In the top-left corner, we have the new SurgeArrest. The top-right is APC's SurgeArrest from August's tear-down. And my oldest SurgeArrest is on the bottom.
The first two are identical except for the missing tab on the new bar's PCB. The elder's circuit board is also almost identical on the RF half. Apart from being mirrored horizontally, it has a link of some sort (a fuse, perhaps?) between its input F-connector and the remainder of RF traces instead of a very thin trace, like the other two. In other words, the hardware is practically unchanged from 10 to 15 years ago.
The top-left trio of images comes from the new model, while the bottom-left three are from August's tear-down. Their PCBs and components are identical apart from the silkscreen markings and solder mask colors.
My oldest unit has a considerably different phone surge suppression design using positive thermal coefficient (PTC) thermistors in a full four-wire configuration. The phone surge protection in the BX1000 UPS tear-down from last month had PTCs, but only on the primary phone pair. It looks like APC stopped using PTCs between the time I bought my oldest SurgeArrest/BX1000 and whenever I bought my other two SurgeArrest bars.
The Mains Course
This is where things got interesting in my first SurgeArrest tear-down. All three power cable solder joints were bad in different ways, with half of the strands on the live wire not going through the PCB, the neutral wire not poking through the PCB and the ground wire with a blatantly obvious case of cold-solder. My third vintage bar, pictured on the right, does not have solder mask on its power traces like my other two, and it also has fewer routed-out gaps. Can you spot the soldering issue on the old unit's PCB, though? Here's a hint: it's near the mains neutral wire; solder blobs just right from dead-center.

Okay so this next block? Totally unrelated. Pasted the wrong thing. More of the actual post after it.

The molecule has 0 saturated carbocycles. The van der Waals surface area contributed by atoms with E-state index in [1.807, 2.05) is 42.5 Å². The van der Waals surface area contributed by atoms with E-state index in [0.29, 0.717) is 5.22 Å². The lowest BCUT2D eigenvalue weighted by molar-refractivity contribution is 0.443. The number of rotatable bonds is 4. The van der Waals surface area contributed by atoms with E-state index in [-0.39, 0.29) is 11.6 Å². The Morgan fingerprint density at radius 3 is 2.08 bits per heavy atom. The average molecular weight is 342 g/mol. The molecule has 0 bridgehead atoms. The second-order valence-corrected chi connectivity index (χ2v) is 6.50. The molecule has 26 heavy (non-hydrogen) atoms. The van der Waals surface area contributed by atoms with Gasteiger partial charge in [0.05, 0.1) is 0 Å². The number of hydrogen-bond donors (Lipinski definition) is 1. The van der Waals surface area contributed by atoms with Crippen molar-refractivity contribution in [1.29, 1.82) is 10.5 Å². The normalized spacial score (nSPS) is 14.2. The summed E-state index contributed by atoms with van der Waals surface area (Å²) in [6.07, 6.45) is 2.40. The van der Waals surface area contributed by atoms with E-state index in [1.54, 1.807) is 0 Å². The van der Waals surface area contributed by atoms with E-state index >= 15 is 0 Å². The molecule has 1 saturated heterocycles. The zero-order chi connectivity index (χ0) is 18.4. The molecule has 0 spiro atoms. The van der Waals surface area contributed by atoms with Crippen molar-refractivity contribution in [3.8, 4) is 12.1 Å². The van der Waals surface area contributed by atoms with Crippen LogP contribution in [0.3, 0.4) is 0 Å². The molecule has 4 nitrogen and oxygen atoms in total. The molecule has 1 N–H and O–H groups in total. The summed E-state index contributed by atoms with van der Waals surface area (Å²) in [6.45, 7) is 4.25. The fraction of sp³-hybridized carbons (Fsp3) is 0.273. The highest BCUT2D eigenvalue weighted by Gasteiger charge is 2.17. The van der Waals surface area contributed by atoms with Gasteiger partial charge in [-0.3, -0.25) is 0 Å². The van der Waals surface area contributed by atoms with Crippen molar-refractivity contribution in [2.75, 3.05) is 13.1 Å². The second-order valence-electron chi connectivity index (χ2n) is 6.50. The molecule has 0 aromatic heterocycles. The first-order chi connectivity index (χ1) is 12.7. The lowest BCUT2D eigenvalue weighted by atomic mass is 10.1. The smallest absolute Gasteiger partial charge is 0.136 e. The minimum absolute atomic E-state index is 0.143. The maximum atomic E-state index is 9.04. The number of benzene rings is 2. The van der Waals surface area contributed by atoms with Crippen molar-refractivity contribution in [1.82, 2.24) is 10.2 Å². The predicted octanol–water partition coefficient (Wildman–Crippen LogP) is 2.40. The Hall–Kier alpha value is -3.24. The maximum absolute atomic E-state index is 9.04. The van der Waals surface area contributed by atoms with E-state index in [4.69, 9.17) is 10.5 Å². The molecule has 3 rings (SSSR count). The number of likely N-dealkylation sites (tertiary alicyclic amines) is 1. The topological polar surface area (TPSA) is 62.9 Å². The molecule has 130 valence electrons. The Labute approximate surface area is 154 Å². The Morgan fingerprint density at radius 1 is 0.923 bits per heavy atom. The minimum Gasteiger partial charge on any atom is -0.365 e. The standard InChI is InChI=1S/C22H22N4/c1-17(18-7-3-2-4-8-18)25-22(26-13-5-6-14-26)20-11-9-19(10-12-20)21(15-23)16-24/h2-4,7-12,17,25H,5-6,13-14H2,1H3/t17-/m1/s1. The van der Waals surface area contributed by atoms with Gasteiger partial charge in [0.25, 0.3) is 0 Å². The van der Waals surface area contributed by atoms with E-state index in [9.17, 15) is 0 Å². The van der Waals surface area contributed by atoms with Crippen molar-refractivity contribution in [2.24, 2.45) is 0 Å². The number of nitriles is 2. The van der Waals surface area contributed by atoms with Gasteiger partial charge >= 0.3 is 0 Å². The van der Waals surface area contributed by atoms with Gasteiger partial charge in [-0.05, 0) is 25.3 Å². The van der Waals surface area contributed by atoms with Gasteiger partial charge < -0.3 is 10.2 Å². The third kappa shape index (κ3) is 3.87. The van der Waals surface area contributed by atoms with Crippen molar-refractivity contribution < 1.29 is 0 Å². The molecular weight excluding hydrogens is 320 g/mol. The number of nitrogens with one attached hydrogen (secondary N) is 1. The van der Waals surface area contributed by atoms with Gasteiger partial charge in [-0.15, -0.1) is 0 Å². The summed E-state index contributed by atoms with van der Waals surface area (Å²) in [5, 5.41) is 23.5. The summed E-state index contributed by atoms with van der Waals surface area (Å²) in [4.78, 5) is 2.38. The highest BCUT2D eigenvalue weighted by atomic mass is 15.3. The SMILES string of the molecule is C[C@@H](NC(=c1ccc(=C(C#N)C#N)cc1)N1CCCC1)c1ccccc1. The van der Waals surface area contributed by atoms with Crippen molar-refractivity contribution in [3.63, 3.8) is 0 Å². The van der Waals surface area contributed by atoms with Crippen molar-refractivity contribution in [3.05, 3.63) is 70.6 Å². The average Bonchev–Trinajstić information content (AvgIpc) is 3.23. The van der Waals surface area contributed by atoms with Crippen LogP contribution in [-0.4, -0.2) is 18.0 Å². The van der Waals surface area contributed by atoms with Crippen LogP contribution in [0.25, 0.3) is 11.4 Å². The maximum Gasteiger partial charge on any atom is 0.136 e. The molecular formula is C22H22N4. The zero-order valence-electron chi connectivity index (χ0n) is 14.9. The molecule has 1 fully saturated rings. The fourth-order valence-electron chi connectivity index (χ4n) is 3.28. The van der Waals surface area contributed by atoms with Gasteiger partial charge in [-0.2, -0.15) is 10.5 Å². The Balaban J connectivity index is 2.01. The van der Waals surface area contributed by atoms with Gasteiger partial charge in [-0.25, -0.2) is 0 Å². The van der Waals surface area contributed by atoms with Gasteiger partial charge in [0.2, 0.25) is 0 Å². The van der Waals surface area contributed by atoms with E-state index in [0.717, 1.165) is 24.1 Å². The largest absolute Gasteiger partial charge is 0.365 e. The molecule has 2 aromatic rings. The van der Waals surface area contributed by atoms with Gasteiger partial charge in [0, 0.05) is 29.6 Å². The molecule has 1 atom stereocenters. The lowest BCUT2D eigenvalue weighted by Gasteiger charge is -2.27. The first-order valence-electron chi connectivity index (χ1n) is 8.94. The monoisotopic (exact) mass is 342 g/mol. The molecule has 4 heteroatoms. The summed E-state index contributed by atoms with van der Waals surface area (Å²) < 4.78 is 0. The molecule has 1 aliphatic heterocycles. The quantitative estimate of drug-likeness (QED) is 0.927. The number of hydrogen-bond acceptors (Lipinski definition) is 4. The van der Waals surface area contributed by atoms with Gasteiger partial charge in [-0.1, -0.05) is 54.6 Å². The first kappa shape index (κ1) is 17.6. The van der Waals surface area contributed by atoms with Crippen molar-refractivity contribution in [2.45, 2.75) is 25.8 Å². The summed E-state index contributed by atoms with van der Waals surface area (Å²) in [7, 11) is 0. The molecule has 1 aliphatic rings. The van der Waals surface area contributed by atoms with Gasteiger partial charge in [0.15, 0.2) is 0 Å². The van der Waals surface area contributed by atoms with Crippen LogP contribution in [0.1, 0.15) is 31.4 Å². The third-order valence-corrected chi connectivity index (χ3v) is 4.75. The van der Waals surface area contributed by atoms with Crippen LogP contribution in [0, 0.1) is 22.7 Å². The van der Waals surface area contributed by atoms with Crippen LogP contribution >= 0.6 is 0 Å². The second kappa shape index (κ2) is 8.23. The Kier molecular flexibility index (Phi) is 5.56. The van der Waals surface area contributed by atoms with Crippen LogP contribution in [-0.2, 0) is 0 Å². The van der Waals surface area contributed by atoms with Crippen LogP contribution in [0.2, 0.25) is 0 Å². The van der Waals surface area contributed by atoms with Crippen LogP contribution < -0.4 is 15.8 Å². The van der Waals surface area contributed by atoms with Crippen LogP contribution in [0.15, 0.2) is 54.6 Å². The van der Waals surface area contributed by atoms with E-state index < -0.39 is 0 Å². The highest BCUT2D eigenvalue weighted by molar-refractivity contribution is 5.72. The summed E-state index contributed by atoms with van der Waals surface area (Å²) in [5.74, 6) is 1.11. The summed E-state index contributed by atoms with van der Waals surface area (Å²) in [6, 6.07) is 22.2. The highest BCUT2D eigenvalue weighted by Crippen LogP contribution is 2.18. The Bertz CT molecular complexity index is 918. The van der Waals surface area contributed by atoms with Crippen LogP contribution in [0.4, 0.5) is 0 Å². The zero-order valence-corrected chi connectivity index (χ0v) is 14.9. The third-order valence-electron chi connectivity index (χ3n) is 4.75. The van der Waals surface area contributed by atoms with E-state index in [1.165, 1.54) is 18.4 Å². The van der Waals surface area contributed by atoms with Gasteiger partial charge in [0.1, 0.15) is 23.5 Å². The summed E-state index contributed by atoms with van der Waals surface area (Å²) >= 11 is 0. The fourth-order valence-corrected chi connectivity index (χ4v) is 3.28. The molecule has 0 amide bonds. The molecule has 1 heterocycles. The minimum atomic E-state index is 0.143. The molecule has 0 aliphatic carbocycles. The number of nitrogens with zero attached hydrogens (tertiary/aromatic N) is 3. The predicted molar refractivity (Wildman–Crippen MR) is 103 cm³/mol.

The new model's PCB on the left is a little smaller with much shorter power traces, courtesy of the combination breaker switch. APC's soldering job looks about as good as it gets. The large copper areas without solder mask are tin-plated instead of sporting a solder coating. But considering how wide and short the power traces are, that extra step was likely unnecessary. I would expect no less from any power bar over $30...or any cost, for that matter, considering the potential safety implications.
Not Quite Flawless
Of course, when you look hard enough to find something worth criticizing, you usually find something. Just to prove that I really scrutinized, I found this: on the ground wire at the bottom, the solder blob has a void in the middle of the wire strands. It's not ideal, however, considering how narrow the trace is, that'll blow up long before soldering becomes an issue.
Unlike the old models, where the outlet ground passed through the PCB, the new version's ground wire connects to the outlet ground strips first, so the PCB only needs the ground for wiring fault detection and occasional surges to ground, making it far less critical. Compared to what I found in my oldest unit on the next page or in August's tear-down, this is barely worth noting.
Forward To The Past
This picture was taken from my third 10+-year-old SurgeArrest, not the new unit. The new one's soldering is practically flawless.
Remember that bit earlier about opening my oldest SurgeArrest for curiosity's sake? It looks like I have one more bar with bad solder joints for the records. On the left, next to the red arrow, you can see that the solder and wire came apart when the wire got trimmed, indicating that the wire did not get hot enough for solder to bond properly. The rim around the wire with the purple arrows indicates that the solder bonding has also failed along the circumference. And the right side of the joint with the orange arrow simply has no solder on it. Since this is one leg of the neutral-side inductor, contact failure there would cause live mains voltage to show up on downstream “neutral” wires, becoming a shock hazard on non-grounded loads.